Am J Perinatol 2022; 39(16): 1726-1734
DOI: 10.1055/s-0042-1753489
SMFM Fellows Research Series

Association between Prenatal Marijuana and Tobacco Smoke Exposures and Small for Gestational Age at Birth

Mahmoud Abdelwahab
1   Division of Maternal-Fetal Medicine, Department of Obstetrics and Gynecology, The Ohio State University, Columbus, Ohio
,
Mark A. Klebanoff
2   Department of Pediatrics, Nationwide Children's Hospital, The Ohio State University, Columbus, Ohio
,
1   Division of Maternal-Fetal Medicine, Department of Obstetrics and Gynecology, The Ohio State University, Columbus, Ohio
› Author Affiliations
Funding K.K.V. was supported by the Care Innovation and Community Improvement Program at The Ohio State University.

Abstract

Objective The aim of this study was to determine the association of prenatal marijuana exposure with and without tobacco smoke exposure and small for gestational age (SGA) at birth.

Study Design We conducted a secondary analysis of the prospective Lifestyle and Early Achievement in Families (LEAF) cohort enrolled from 2010 to 2015. We included singleton nonanomalous liveborn pregnancies. We assessed marijuana use inclusive of any pregnancy urine specimen with a Δ9-THC-COOH concentration of more than 15 ng/mL by mass spectrometry, self-report on questionnaire, and/or electronic health record; and self-reported maternal tobacco use. Because of the high co-frequency of marijuana with tobacco exposure in pregnancy and the known association between tobacco and fetal growth restriction, we modeled the exposure as: both marijuana and tobacco (hereafter “co-use”), only marijuana, only tobacco, and neither (reference). Incidence of SGA in each group was compared with the neither group. The primary outcome was SGA less than 10th percentile, and secondarily less than 5th percentile, using parity-specific definitions per 2017 US natality reference data.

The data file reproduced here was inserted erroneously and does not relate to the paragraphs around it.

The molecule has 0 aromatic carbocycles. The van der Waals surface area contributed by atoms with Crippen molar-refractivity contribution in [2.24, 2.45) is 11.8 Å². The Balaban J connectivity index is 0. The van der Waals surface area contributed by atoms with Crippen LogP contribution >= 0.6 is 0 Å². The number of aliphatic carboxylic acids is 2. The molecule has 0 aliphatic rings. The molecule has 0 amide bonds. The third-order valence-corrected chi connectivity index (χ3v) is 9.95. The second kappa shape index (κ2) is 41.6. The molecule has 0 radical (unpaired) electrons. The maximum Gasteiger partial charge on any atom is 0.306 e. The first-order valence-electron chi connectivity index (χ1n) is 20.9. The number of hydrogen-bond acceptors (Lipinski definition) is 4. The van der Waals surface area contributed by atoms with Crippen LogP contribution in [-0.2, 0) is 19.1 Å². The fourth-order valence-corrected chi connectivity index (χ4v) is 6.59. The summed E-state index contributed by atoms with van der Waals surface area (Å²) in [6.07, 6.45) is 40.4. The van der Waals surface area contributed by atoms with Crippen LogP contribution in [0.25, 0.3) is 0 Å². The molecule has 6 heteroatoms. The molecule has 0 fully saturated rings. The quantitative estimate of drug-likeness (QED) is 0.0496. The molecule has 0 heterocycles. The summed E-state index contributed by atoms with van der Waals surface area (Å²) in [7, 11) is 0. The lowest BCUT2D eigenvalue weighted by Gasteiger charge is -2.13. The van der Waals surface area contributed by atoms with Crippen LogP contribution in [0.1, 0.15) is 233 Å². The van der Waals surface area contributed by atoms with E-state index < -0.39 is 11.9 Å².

Results Among 325 assessed mothers, 46% had neither exposure, 11% had only prenatal marijuana exposure, 20% only tobacco exposure, and 23% co-use exposure. A third (33%) of infants were SGA less than 10th percentile and 20% SGA less than 5th percentile. Marijuana exposure only was associated with an increased risk of SGA less than 10th percentile (43 vs. 26%; adjusted relative risk [aRR]: 1.66; 95% confidence interval [CI]: 1.02–2.69), and SGA less than5th percentile (30 vs. 13%; aRR: 2.26; 95% CI: 1.15–4.47). Tobacco was not associated with SGA less than 10th percentile, but was with SGA less than 5th percentile (26 vs. 13%; aRR: 2.01; 95% CI: 1.13, 3.56). Co-use was not associated with increased SGA risk in multivariate analysis, but was in sensitivity analysis when tobacco use was defined using a cotinine assay rather than self-report (SGA <10th percentile, aRR: 1.97; 95% CI: 1.24–3.15) and (SGA <5th percentile, aRR: 2.03; 95% CI: 1.09–3.78).

Conclusion Prenatal marijuana exposure in addition to tobacco may increase the risk of SGA. Given the rising prevalence of marijuana use in pregnancy, further research is warranted to understand how in utero marijuana exposure may impact fetal growth and birth weight with and without tobacco exposure.

Key Points

  • Marijuana and tobacco are commonly used together in pregnancy.

  • Prenatal marijuana and tobacco exposure may increase the risk of a small for gestational age infant.

  • Further research is warranted to understand how in utero marijuana exposure impacts fetal growth.

Condensation

Prenatal marijuana exposure in addition to tobacco exposure may increase the risk of SGA at birth.


Presentation

This manuscript will be presented as a poster presentation (poster no.: 334) at the Society for Maternal Fetal Medicine Annual Meeting, February, 2022.




Publication History

Received: 19 January 2022

Accepted: 03 June 2022

Article published online:
25 August 2022

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